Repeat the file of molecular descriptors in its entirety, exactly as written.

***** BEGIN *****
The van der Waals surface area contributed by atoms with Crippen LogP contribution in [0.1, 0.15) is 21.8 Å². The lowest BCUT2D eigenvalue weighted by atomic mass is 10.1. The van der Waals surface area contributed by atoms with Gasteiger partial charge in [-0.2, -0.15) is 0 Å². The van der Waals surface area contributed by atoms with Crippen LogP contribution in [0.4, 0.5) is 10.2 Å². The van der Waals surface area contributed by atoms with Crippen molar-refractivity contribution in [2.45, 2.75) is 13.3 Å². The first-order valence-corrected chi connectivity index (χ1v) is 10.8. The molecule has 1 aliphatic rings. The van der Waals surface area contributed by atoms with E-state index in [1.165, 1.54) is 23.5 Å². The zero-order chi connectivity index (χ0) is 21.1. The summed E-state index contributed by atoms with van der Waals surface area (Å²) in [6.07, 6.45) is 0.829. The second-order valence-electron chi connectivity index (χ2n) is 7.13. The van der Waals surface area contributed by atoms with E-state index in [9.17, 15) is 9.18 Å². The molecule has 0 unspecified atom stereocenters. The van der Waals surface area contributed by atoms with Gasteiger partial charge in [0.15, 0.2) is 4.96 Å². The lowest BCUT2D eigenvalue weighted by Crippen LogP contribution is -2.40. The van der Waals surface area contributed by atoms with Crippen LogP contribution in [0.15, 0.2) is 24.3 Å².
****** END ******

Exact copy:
The van der Waals surface area contributed by atoms with Crippen LogP contribution in [0.1, 0.15) is 21.8 Å². The lowest BCUT2D eigenvalue weighted by atomic mass is 10.1. The van der Waals surface area contributed by atoms with Gasteiger partial charge in [-0.2, -0.15) is 0 Å². The van der Waals surface area contributed by atoms with Crippen LogP contribution in [0.4, 0.5) is 10.2 Å². The van der Waals surface area contributed by atoms with Crippen molar-refractivity contribution in [2.45, 2.75) is 13.3 Å². The first-order valence-corrected chi connectivity index (χ1v) is 10.8. The molecule has 1 aliphatic rings. The van der Waals surface area contributed by atoms with E-state index in [1.165, 1.54) is 23.5 Å². The zero-order chi connectivity index (χ0) is 21.1. The summed E-state index contributed by atoms with van der Waals surface area (Å²) in [6.07, 6.45) is 0.829. The second-order valence-electron chi connectivity index (χ2n) is 7.13. The van der Waals surface area contributed by atoms with E-state index in [9.17, 15) is 9.18 Å². The molecule has 0 unspecified atom stereocenters. The van der Waals surface area contributed by atoms with Gasteiger partial charge in [0.15, 0.2) is 4.96 Å². The lowest BCUT2D eigenvalue weighted by Crippen LogP contribution is -2.40. The van der Waals surface area contributed by atoms with Crippen LogP contribution in [0.15, 0.2) is 24.3 Å².